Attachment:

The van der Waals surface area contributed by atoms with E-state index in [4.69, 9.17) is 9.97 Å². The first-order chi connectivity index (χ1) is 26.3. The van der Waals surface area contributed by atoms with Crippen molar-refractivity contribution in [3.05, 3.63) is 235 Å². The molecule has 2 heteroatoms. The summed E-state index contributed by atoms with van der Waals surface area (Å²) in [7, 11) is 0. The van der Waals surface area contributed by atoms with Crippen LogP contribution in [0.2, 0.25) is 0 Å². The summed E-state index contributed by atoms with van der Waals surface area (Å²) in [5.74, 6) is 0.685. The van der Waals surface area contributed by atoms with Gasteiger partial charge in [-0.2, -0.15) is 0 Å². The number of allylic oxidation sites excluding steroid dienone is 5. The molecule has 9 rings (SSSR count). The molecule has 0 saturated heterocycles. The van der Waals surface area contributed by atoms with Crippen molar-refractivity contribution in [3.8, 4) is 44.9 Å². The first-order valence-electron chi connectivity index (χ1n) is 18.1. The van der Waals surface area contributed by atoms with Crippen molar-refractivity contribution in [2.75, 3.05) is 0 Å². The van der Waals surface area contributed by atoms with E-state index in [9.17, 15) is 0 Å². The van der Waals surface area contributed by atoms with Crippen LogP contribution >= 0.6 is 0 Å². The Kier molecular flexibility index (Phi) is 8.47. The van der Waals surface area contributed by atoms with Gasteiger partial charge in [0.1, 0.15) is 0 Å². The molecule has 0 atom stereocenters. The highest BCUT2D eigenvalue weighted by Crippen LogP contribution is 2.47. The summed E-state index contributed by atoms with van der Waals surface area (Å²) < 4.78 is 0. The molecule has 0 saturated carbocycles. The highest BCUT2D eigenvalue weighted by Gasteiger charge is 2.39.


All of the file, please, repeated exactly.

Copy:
The van der Waals surface area contributed by atoms with E-state index in [4.69, 9.17) is 9.97 Å². The first-order chi connectivity index (χ1) is 26.3. The van der Waals surface area contributed by atoms with Crippen molar-refractivity contribution in [3.05, 3.63) is 235 Å². The molecule has 2 heteroatoms. The summed E-state index contributed by atoms with van der Waals surface area (Å²) in [7, 11) is 0. The van der Waals surface area contributed by atoms with Crippen LogP contribution in [0.2, 0.25) is 0 Å². The summed E-state index contributed by atoms with van der Waals surface area (Å²) in [5.74, 6) is 0.685. The van der Waals surface area contributed by atoms with Gasteiger partial charge in [-0.2, -0.15) is 0 Å². The number of allylic oxidation sites excluding steroid dienone is 5. The molecule has 9 rings (SSSR count). The molecule has 0 saturated heterocycles. The van der Waals surface area contributed by atoms with Crippen molar-refractivity contribution in [3.8, 4) is 44.9 Å². The first-order valence-electron chi connectivity index (χ1n) is 18.1. The van der Waals surface area contributed by atoms with Crippen molar-refractivity contribution in [2.75, 3.05) is 0 Å². The van der Waals surface area contributed by atoms with E-state index in [9.17, 15) is 0 Å². The van der Waals surface area contributed by atoms with Crippen LogP contribution >= 0.6 is 0 Å². The Kier molecular flexibility index (Phi) is 8.47. The van der Waals surface area contributed by atoms with Gasteiger partial charge in [0.1, 0.15) is 0 Å². The molecule has 0 atom stereocenters. The highest BCUT2D eigenvalue weighted by Crippen LogP contribution is 2.47. The summed E-state index contributed by atoms with van der Waals surface area (Å²) < 4.78 is 0. The molecule has 0 saturated carbocycles. The highest BCUT2D eigenvalue weighted by Gasteiger charge is 2.39.